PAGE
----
A Creative Pedagogue’s Inquiry Through Images: Does It Have Wings?
ANAR RAJABALI University of British Columbia
Carry your heart through the world like a life-giving sun.
(Hafez, as cited in Ladinsky, 1999, p. 73)
Let your teacher be love itself.
(Rumi, as cited in Barks, 1997, p. 142)
I identify as a poet. I see the world through line and form which colours my imagination bringing a moment or memory to lyrical light. Poetry has been a way of fully attending, “a significant epistemological and ontological way to engage…so we can be and become human” (Leggo, 2016, p. 364). In poetry I feel and know the material and spiritual worlds. These worlds in constant movement and mergence like the wings of a double crested cormorant in midflight rising toward the encompassing sun. Mystical poets, such as Hafez and Rumi, as quoted above, have given me hermeneutic in/sight into the vertical dimensions of my being, as an Ismaili woman becoming in the world, aspiring to live with /in my faith and never existing without this faith. I am an artist, researcher, and teacher — and there is a fluidity in these roles I inhabit — as I exist in the in-between as a reflective and reflexive practitioner living an embodied praxis of integration and wholeness. Here, there is growth and learning in all directions as I become by the doing of, where theory comes from process and processing. I am a conduit, open to creative possibility perpetually flickering like the interplay of dancing light and shadow on my page.
Poetry is the heart of my (re)search and a pathway to express my creative agency and purpose and thus, I bring forth this poetic posture to my pedagogy. As a creative pedagogue, there are three principles which inspire my teaching — as an English language educator — that are integrated and integral to transformative and, with hope, transcendent pedagogical outcomes for student and teacher. I state them here simply as a pathway to illustrate my own understanding of creativity in action, recognizing that my own creative ability and risk-taking is at the centre and core of my students’ own learning: Intention, intuition, and imagination. Firstly, the intention of the learning is what I aspire to impart or the task at hand that needs to be acquired and fulfilled, knowing that in the middle of doing, there are no straight lines, and the pedagogical pathway is rhizomatic, intertwining, messy yet integrated and generative. The rhizome and root metaphor of learning has not only depth but offshoots of inquiry allowing for the learning to take its own journey enabling “teachers to better respond to the everyday surprises that are part of their ever-changing world” (Wiebe et al., 2007, p. 263).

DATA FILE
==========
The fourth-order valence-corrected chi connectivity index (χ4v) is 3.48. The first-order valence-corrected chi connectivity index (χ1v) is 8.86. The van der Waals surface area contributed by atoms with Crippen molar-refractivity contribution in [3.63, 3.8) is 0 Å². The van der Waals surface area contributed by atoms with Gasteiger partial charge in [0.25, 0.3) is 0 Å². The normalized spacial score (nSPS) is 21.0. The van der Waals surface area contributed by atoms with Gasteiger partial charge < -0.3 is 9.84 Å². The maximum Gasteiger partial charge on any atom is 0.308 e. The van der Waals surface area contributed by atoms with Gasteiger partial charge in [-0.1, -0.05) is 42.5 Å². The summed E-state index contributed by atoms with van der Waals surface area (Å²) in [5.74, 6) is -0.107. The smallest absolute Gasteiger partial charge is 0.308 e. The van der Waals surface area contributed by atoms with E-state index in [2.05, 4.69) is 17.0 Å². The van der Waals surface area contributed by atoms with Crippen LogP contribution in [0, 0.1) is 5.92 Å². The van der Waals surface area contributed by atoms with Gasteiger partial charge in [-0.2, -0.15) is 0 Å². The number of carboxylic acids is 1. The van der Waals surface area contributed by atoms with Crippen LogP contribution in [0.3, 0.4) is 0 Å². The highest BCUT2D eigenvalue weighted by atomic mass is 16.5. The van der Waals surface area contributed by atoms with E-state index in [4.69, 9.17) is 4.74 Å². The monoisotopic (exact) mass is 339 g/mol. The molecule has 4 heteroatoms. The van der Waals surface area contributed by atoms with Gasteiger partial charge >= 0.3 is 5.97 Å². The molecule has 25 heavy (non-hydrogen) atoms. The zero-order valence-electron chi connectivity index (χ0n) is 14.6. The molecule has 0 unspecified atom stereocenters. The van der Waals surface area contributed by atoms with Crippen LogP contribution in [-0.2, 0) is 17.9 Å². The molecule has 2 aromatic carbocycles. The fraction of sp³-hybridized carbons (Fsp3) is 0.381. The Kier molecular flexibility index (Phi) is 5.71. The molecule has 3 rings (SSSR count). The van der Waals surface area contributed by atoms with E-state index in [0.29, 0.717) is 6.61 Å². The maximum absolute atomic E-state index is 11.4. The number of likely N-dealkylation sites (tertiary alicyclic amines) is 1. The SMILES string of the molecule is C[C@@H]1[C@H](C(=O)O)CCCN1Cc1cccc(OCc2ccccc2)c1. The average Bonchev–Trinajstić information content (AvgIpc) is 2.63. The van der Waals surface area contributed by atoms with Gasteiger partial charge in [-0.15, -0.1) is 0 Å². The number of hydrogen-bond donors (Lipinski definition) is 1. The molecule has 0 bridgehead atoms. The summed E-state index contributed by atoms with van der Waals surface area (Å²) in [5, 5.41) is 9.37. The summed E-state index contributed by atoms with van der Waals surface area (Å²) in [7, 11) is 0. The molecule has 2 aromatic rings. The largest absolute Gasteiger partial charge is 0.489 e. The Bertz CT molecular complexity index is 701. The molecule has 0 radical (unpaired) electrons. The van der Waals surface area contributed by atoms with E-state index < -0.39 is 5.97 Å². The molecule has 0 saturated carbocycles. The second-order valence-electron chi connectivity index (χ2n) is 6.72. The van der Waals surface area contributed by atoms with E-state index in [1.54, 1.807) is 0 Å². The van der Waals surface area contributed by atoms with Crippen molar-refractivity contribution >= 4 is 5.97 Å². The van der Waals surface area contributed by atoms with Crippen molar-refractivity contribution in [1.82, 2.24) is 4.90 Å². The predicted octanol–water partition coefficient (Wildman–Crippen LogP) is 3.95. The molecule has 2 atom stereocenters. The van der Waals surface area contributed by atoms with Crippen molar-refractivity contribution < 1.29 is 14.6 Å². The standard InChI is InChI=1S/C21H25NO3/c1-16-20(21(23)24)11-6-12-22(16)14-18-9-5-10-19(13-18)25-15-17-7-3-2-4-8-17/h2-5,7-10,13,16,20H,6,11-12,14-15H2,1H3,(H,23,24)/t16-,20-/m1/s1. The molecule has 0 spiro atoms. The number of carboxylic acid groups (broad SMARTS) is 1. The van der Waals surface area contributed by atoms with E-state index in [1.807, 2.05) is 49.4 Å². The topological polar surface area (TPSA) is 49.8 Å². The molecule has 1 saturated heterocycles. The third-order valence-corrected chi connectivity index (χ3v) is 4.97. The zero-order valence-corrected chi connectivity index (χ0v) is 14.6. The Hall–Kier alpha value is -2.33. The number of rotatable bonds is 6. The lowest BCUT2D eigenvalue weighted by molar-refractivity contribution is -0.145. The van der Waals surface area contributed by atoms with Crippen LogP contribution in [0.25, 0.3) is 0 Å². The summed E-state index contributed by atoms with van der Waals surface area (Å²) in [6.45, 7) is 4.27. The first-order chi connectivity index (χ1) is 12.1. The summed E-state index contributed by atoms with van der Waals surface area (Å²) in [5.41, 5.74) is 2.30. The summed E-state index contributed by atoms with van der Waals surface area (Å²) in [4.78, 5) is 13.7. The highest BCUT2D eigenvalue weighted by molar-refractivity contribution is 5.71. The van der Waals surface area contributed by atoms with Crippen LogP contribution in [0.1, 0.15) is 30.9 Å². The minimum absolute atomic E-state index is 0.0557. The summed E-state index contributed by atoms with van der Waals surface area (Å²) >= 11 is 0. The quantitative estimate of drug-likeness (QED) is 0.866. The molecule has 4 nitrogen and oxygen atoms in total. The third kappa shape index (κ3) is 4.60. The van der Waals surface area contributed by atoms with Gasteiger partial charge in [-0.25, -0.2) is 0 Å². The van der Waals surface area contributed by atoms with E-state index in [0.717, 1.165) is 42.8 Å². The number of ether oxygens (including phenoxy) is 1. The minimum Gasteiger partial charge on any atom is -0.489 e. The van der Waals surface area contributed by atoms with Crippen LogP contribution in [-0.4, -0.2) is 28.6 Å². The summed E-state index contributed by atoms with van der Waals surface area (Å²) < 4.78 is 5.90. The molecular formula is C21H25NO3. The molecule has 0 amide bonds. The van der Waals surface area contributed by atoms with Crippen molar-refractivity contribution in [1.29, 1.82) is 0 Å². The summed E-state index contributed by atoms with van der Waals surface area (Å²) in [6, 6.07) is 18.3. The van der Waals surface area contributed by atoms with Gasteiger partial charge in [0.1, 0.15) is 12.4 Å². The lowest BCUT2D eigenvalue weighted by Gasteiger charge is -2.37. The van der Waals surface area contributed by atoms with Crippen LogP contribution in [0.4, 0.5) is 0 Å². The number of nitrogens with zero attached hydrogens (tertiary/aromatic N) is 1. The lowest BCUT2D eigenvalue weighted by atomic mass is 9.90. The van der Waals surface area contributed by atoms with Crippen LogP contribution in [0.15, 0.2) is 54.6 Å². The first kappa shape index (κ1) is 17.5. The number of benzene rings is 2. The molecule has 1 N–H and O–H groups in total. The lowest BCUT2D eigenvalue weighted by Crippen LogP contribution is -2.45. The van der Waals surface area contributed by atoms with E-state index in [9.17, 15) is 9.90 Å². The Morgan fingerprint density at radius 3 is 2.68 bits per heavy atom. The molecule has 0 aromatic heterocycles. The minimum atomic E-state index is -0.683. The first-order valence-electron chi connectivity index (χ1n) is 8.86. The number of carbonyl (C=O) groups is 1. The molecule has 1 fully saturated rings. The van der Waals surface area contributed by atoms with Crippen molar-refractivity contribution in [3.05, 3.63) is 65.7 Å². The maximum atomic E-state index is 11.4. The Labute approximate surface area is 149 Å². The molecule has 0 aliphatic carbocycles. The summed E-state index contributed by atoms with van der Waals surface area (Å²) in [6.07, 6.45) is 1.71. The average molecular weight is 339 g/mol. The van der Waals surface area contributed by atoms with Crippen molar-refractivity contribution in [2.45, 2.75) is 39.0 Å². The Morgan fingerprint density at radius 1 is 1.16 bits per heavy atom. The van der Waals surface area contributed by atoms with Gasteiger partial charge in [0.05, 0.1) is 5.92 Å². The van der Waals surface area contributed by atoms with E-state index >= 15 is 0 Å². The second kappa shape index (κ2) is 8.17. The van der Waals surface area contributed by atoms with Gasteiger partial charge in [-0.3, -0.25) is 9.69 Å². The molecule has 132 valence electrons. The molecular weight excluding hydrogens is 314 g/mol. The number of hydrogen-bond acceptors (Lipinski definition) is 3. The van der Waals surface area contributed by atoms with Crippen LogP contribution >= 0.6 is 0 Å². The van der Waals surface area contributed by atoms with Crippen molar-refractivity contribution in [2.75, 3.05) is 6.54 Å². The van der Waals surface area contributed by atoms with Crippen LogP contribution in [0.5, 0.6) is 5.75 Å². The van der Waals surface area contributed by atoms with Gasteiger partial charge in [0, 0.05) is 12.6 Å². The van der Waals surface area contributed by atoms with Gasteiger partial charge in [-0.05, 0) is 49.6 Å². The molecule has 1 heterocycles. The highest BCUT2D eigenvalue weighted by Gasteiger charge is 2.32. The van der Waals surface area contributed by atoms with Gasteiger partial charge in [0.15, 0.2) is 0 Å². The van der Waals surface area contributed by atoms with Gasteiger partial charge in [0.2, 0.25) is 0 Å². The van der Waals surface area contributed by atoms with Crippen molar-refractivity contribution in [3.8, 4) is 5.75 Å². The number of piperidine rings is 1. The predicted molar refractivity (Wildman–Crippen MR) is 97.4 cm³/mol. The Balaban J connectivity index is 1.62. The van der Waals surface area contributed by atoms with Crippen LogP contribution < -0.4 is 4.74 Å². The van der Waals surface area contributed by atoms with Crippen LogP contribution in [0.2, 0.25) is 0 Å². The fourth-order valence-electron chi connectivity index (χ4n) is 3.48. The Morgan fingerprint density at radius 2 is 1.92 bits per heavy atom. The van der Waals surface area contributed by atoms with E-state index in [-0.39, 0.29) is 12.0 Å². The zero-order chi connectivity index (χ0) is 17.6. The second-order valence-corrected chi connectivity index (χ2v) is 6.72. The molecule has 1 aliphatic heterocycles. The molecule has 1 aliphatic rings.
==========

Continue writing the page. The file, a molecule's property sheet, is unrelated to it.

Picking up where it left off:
Rumi eloquently proclaims: “There are hundreds of ways of kneeling and kissing the ground” (as cited in Barks, 2003, p. 123) and this sentiment makes meaning to my teaching and the varied approaches and beautiful detours I may take to reach the same intention. This now requires my intuition and attending to the rhythms of the individual learner in a leaning in and a leaning out in a pedagogical dance. Intuition has been the most vital and foundational quality of my creative pedagogy in attuning to accessing various modalities — visual, kinesthetic, auditory, and conceptual — toward making sparks, connections and imparting the knowledge at hand. My poetic sensibility speaks in metaphors and believes in its visual and generative power as I conceptualize and simplify complicated writing tasks and create learning methodologies. A teacher’s imagination, too, must be large and hold not only creative routes and pathways but contain the possibility of what can be achieved through innovative, inventive, and immediate thinking where imagination is the life blood of learning, pulsing with a source and a force of becoming for the human mind, a force of transcendence (Bachelard, 1988).